Leslie Seigel is a two-time breast cancer survivor; her son Josh received a diagnosis of testicular cancer last fall. Both carry the BRCA1 mutation that increases the risk for malignancies of the breast and other organs.
The care they received at City of Hope helped get them through. Determined to channel the tough times they faced into something positive, the Seigels have taken on a mantle of advocacy.
Together, they will serve as 2020 Walk for Hope Ambassadors, promoting a national event that raises awareness and funds for City of Hope research, treatment and education for women’s cancers. Normally a 2K/5K walk through City of Hope’s campus, Walk for Hope has switched formats this year to become a virtual event in response to the COVID-19 pandemic.
The mother-son team approaches their roles as patient advocates with enthusiasm.
“I just felt there was a bigger purpose to my getting sick a second time,” Leslie said. “If I can help one person feel that they’re going to get through it, and be better for it, this is what I need to do.”
Echoing that sentiment, Josh said: “If one more person is able to have the experience that I had with City of Hope, then it’s worth it. The research they’re doing, the treatment and the experience around it — it’s world-class. The more people that can be exposed to that, the better.”
‘They Gave Me Hope’
In 2017, when Leslie Seigel noticed a lump in her breast, she knew to take it seriously. Her mother had died of breast cancer, and she had won her own battle with the disease almost 30 years earlier, albeit with a regimen she describes as “barbaric.”
The Newport Beach, California, resident’s diagnosis was a jolt — triple-negative breast cancer, which is aggressive and can be difficult to treat. Feeling a disconnect with the oncologist who oversaw her therapy earlier on, she asked around about her best options for cancer care.
Unanimously, the answer came back: “City of Hope.” What’s more, two members of her circle independently recommended the same doctor there, James Waisman, M.D., medical director of Duarte clinics and clinical professor in the Department of Medical Oncology & Therapeutics Research.
Leslie’s family and personal history with cancer burdened her with anxiety and fear when she had to return to the hospital. The kindness of her medical team and others she encountered at City of Hope helped ease her distress.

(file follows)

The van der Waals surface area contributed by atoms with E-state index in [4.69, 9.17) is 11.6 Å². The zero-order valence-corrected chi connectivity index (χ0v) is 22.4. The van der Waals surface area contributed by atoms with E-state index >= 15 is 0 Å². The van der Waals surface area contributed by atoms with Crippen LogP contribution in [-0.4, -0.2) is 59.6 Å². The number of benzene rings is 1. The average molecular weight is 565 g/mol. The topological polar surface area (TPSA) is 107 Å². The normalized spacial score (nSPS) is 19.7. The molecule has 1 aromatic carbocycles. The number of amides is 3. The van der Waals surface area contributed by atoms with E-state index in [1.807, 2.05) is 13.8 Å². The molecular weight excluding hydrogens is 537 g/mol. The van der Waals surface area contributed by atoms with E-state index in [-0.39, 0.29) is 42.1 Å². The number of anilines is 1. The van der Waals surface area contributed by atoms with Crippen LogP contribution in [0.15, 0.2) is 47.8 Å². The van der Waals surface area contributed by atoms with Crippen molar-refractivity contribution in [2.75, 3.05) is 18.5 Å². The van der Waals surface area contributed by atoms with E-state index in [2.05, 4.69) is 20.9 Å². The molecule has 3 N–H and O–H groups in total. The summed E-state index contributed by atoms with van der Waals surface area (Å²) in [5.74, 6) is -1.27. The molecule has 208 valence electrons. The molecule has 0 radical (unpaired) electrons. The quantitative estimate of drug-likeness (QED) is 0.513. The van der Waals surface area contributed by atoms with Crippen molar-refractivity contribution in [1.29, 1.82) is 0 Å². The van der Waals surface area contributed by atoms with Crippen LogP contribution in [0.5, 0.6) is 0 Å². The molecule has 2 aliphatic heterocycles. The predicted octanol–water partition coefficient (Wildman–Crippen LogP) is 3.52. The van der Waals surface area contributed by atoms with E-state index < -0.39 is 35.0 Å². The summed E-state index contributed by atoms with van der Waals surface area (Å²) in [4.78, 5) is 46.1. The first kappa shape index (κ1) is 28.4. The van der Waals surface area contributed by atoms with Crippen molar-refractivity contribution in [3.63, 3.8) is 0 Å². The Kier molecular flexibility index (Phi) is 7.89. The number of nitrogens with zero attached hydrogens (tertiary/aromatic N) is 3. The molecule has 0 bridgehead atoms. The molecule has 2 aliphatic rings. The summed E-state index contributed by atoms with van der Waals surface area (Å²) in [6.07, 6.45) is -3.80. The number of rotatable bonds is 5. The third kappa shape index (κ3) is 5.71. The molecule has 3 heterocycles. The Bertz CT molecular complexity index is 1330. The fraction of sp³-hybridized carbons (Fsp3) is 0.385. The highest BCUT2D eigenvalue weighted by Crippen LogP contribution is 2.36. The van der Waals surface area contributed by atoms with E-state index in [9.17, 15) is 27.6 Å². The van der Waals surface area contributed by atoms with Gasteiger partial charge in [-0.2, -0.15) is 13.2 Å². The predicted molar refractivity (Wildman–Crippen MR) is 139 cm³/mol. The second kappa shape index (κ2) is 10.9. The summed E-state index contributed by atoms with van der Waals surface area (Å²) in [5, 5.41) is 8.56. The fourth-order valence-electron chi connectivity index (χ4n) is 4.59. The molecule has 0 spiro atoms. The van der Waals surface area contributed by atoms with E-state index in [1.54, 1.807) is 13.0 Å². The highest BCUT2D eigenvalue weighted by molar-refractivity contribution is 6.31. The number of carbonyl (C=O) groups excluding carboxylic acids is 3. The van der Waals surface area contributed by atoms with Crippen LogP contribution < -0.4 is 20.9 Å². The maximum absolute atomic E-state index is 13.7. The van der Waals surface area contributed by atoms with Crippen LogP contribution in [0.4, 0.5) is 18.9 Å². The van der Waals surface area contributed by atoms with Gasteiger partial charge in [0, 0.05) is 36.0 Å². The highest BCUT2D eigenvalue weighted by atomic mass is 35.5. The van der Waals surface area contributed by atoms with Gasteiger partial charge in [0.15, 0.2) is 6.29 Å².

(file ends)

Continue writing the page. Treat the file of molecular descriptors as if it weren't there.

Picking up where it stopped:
“When you have cancer, you want someone to pull up a chair and be there with you,” she said. “You want to know you’re not alone. And that’s just what I felt at City of Hope — they gave me hope.”
Under Waisman’s care, Leslie received chemotherapy. Hearing that she wanted to avoid the hair loss she had experienced from chemo decades earlier, he recommended cold-cap therapy, which mitigates that side effect.
Later, she would undergo a double mastectomy.
Leslie still treasures the memory of when she completed chemo and, as is tradition, nurses rang a bell in celebration. Two years after completing therapy, she remains cancer-free.
‘Just A No-Brainer’
Joining his mother on the City of Hope campus for the 2019 Walk for Hope, Josh Seigel hardly could have suspected that he would return as a patient within months.
Shortly thereafter, though, pain in his testicles sent him to urgent care, where he was diagnosed with an infection and dispensed antibiotics. The ache returned a month later, and his then-fiancée, now-wife, Jody, pushed him to seek medical help.
This time, an ultrasound revealed a mass.
After a false start elsewhere, Josh turned to City of Hope, where his treatment was led by Clayton Lau, M.D., Pauline & Martin Collins Family Chair in Urology and chief of the Division of Urology and Urologic Oncology. Josh appreciated the surgeon’s clear communication and placid demeanor.
“Even though City of Hope was farther away than other hospitals I was considering, it was just a no-brainer in terms of the type of experience I’d have,” said Josh, who lives in Marina del Rey, California. “It was such a relief to hear all my options from Dr. Lau. He gave me a very calming sense of the treatment plan.”
Josh’s course of therapy consisted of a procedure to remove the cancerous testicle, followed by two rounds of chemo. In fact, he received infusions from some of the same nurses who helped his mother.
“The chemo nurses were truly remarkable,” he said. “They made everything so easy for me.”
In early March 2020, Josh enjoyed his own bell-ringing moment.
“That’s definitely the most memorable day. When you finish that last treatment, the nurses come and sing a song and you ring a bell,” he said. “It was great.”
‘A Unique Thing To Bond Over’
Knowing that his mother overcame cancer twice, Josh gained a measure of solace in facing his own journey with the disease.
“It wasn’t as scary a process, having clarity about the experience I might have,” he said. “Maybe we didn’t understand Mom’s perspective at the time of her treatment, but now I think I understand what she went through.”
For Leslie’s part, seeing the bravery with which Josh confronted his own diagnosis and therapy revealed a new side of the man she and her husband had raised.
“I really admired the way he handled it with such a great outlook,” she said. “For a bad situation, it really helped me to see, ‘Wow, he really can do this, and with grace.’”
The Seigels look forward to their involvement with Walk for Hope as one more thing to bring them closer together.
“Being representatives, as a mother and a son, is a unique thing to bond over,” Josh said.
Added Leslie, “Hopefully, this walk will inspire others to be a little closer with the people in their lives. It’s a crazy world out there, and we need to spread more kindness, love and encouragement.”